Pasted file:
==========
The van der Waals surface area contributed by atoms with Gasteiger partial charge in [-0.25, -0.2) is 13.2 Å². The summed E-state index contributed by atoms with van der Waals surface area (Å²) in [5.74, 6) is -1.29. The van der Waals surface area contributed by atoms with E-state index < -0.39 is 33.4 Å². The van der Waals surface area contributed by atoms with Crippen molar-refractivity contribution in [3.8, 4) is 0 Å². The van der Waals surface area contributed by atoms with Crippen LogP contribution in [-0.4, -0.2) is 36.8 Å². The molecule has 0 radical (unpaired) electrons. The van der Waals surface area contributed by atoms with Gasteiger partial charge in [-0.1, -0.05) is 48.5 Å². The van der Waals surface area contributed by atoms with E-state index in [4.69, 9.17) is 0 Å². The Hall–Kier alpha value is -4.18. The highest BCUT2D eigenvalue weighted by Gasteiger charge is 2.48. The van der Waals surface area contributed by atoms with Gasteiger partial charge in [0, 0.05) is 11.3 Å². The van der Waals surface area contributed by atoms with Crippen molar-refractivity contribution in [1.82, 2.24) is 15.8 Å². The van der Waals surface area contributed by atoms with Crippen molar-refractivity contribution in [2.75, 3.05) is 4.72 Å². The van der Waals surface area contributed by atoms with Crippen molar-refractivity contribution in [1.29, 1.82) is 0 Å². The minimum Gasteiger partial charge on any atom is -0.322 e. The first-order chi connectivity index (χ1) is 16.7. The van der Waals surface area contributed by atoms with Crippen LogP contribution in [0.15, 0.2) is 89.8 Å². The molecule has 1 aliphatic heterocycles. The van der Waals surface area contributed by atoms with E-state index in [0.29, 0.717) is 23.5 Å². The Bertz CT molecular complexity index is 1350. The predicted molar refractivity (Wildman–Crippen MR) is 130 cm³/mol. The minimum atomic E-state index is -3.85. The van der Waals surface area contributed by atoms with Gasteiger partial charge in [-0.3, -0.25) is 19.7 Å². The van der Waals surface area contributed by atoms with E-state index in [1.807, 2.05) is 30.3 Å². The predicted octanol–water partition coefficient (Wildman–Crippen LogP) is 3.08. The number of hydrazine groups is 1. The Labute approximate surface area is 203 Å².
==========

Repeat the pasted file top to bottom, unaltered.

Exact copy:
The van der Waals surface area contributed by atoms with Gasteiger partial charge in [-0.25, -0.2) is 13.2 Å². The summed E-state index contributed by atoms with van der Waals surface area (Å²) in [5.74, 6) is -1.29. The van der Waals surface area contributed by atoms with E-state index < -0.39 is 33.4 Å². The van der Waals surface area contributed by atoms with Crippen molar-refractivity contribution in [3.8, 4) is 0 Å². The van der Waals surface area contributed by atoms with Crippen LogP contribution in [-0.4, -0.2) is 36.8 Å². The molecule has 0 radical (unpaired) electrons. The van der Waals surface area contributed by atoms with Gasteiger partial charge in [-0.1, -0.05) is 48.5 Å². The van der Waals surface area contributed by atoms with E-state index in [4.69, 9.17) is 0 Å². The Hall–Kier alpha value is -4.18. The highest BCUT2D eigenvalue weighted by Gasteiger charge is 2.48. The van der Waals surface area contributed by atoms with Gasteiger partial charge in [0, 0.05) is 11.3 Å². The van der Waals surface area contributed by atoms with Crippen molar-refractivity contribution in [1.82, 2.24) is 15.8 Å². The van der Waals surface area contributed by atoms with Crippen molar-refractivity contribution in [2.75, 3.05) is 4.72 Å². The van der Waals surface area contributed by atoms with Crippen molar-refractivity contribution in [1.29, 1.82) is 0 Å². The minimum Gasteiger partial charge on any atom is -0.322 e. The first-order chi connectivity index (χ1) is 16.7. The van der Waals surface area contributed by atoms with Crippen LogP contribution in [0.15, 0.2) is 89.8 Å². The molecule has 1 aliphatic heterocycles. The van der Waals surface area contributed by atoms with E-state index in [0.29, 0.717) is 23.5 Å². The Bertz CT molecular complexity index is 1350. The predicted molar refractivity (Wildman–Crippen MR) is 130 cm³/mol. The minimum atomic E-state index is -3.85. The van der Waals surface area contributed by atoms with Gasteiger partial charge in [-0.3, -0.25) is 19.7 Å². The van der Waals surface area contributed by atoms with E-state index in [1.807, 2.05) is 30.3 Å². The predicted octanol–water partition coefficient (Wildman–Crippen LogP) is 3.08. The number of hydrazine groups is 1. The Labute approximate surface area is 203 Å².